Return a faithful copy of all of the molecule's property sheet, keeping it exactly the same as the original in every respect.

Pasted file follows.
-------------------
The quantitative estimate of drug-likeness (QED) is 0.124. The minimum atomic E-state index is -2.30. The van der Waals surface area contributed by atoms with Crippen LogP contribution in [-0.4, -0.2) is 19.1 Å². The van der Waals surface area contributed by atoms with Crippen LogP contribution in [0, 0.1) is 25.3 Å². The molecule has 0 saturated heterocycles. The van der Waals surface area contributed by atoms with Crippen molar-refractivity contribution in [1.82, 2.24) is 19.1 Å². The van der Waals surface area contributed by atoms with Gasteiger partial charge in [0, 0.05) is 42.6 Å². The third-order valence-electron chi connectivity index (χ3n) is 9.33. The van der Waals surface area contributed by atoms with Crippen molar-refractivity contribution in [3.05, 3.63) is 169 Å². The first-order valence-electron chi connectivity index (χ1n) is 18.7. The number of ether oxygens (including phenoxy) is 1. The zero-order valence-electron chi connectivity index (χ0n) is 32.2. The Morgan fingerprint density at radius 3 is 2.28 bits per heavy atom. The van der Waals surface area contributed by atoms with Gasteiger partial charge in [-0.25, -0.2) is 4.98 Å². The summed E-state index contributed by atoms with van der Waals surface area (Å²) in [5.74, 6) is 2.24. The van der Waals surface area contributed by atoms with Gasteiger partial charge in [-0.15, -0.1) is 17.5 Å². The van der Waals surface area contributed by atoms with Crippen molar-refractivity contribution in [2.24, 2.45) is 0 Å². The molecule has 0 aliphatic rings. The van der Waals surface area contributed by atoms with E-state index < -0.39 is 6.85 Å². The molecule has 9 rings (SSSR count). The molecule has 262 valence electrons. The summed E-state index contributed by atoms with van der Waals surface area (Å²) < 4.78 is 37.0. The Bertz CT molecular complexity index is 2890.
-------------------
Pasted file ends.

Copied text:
The quantitative estimate of drug-likeness (QED) is 0.124. The minimum atomic E-state index is -2.30. The van der Waals surface area contributed by atoms with Crippen LogP contribution in [-0.4, -0.2) is 19.1 Å². The van der Waals surface area contributed by atoms with Crippen LogP contribution in [0, 0.1) is 25.3 Å². The molecule has 0 saturated heterocycles. The van der Waals surface area contributed by atoms with Crippen molar-refractivity contribution in [1.82, 2.24) is 19.1 Å². The van der Waals surface area contributed by atoms with Gasteiger partial charge in [0, 0.05) is 42.6 Å². The third-order valence-electron chi connectivity index (χ3n) is 9.33. The van der Waals surface area contributed by atoms with Crippen molar-refractivity contribution in [3.05, 3.63) is 169 Å². The first-order valence-electron chi connectivity index (χ1n) is 18.7. The number of ether oxygens (including phenoxy) is 1. The zero-order valence-electron chi connectivity index (χ0n) is 32.2. The Morgan fingerprint density at radius 3 is 2.28 bits per heavy atom. The van der Waals surface area contributed by atoms with Gasteiger partial charge in [-0.25, -0.2) is 4.98 Å². The summed E-state index contributed by atoms with van der Waals surface area (Å²) in [5.74, 6) is 2.24. The van der Waals surface area contributed by atoms with Gasteiger partial charge in [-0.15, -0.1) is 17.5 Å². The van der Waals surface area contributed by atoms with Crippen molar-refractivity contribution in [2.24, 2.45) is 0 Å². The molecule has 0 aliphatic rings. The van der Waals surface area contributed by atoms with E-state index < -0.39 is 6.85 Å². The molecule has 9 rings (SSSR count). The molecule has 262 valence electrons. The summed E-state index contributed by atoms with van der Waals surface area (Å²) < 4.78 is 37.0. The Bertz CT molecular complexity index is 2890.